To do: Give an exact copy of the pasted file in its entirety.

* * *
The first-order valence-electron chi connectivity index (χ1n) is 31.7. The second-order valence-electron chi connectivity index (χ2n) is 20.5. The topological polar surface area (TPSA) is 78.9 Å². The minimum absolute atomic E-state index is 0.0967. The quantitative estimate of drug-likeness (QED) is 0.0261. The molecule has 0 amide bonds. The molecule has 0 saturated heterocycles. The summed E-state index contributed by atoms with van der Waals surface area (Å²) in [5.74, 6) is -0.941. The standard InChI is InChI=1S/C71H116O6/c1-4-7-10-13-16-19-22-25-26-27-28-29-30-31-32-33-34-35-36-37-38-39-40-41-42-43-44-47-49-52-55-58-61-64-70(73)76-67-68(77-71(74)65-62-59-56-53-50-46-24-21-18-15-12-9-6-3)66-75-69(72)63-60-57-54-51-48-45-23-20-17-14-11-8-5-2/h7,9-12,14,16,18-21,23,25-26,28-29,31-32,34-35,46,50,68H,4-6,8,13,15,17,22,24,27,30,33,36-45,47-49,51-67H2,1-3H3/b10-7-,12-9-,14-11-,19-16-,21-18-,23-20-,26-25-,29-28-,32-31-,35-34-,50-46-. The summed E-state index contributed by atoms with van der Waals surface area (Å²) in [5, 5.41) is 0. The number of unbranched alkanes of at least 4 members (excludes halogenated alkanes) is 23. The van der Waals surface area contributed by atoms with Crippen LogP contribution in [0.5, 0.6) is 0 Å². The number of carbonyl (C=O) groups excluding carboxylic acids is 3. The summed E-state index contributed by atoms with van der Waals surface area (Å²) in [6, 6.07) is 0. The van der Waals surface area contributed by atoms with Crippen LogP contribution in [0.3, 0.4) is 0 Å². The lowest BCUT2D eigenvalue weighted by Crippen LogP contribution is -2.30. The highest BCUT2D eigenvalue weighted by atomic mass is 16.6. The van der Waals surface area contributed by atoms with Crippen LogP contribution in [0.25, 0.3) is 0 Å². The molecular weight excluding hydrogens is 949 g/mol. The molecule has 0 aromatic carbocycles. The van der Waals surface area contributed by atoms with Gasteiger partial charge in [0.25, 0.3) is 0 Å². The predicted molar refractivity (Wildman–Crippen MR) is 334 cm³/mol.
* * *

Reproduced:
The first-order valence-electron chi connectivity index (χ1n) is 31.7. The second-order valence-electron chi connectivity index (χ2n) is 20.5. The topological polar surface area (TPSA) is 78.9 Å². The minimum absolute atomic E-state index is 0.0967. The quantitative estimate of drug-likeness (QED) is 0.0261. The molecule has 0 amide bonds. The molecule has 0 saturated heterocycles. The summed E-state index contributed by atoms with van der Waals surface area (Å²) in [5.74, 6) is -0.941. The standard InChI is InChI=1S/C71H116O6/c1-4-7-10-13-16-19-22-25-26-27-28-29-30-31-32-33-34-35-36-37-38-39-40-41-42-43-44-47-49-52-55-58-61-64-70(73)76-67-68(77-71(74)65-62-59-56-53-50-46-24-21-18-15-12-9-6-3)66-75-69(72)63-60-57-54-51-48-45-23-20-17-14-11-8-5-2/h7,9-12,14,16,18-21,23,25-26,28-29,31-32,34-35,46,50,68H,4-6,8,13,15,17,22,24,27,30,33,36-45,47-49,51-67H2,1-3H3/b10-7-,12-9-,14-11-,19-16-,21-18-,23-20-,26-25-,29-28-,32-31-,35-34-,50-46-. The summed E-state index contributed by atoms with van der Waals surface area (Å²) in [5, 5.41) is 0. The number of unbranched alkanes of at least 4 members (excludes halogenated alkanes) is 23. The van der Waals surface area contributed by atoms with Crippen LogP contribution in [0.5, 0.6) is 0 Å². The number of carbonyl (C=O) groups excluding carboxylic acids is 3. The summed E-state index contributed by atoms with van der Waals surface area (Å²) in [6, 6.07) is 0. The van der Waals surface area contributed by atoms with Crippen LogP contribution in [0.3, 0.4) is 0 Å². The lowest BCUT2D eigenvalue weighted by Crippen LogP contribution is -2.30. The highest BCUT2D eigenvalue weighted by atomic mass is 16.6. The van der Waals surface area contributed by atoms with Crippen LogP contribution in [0.25, 0.3) is 0 Å². The molecular weight excluding hydrogens is 949 g/mol. The molecule has 0 aromatic carbocycles. The van der Waals surface area contributed by atoms with Gasteiger partial charge in [0.25, 0.3) is 0 Å². The predicted molar refractivity (Wildman–Crippen MR) is 334 cm³/mol.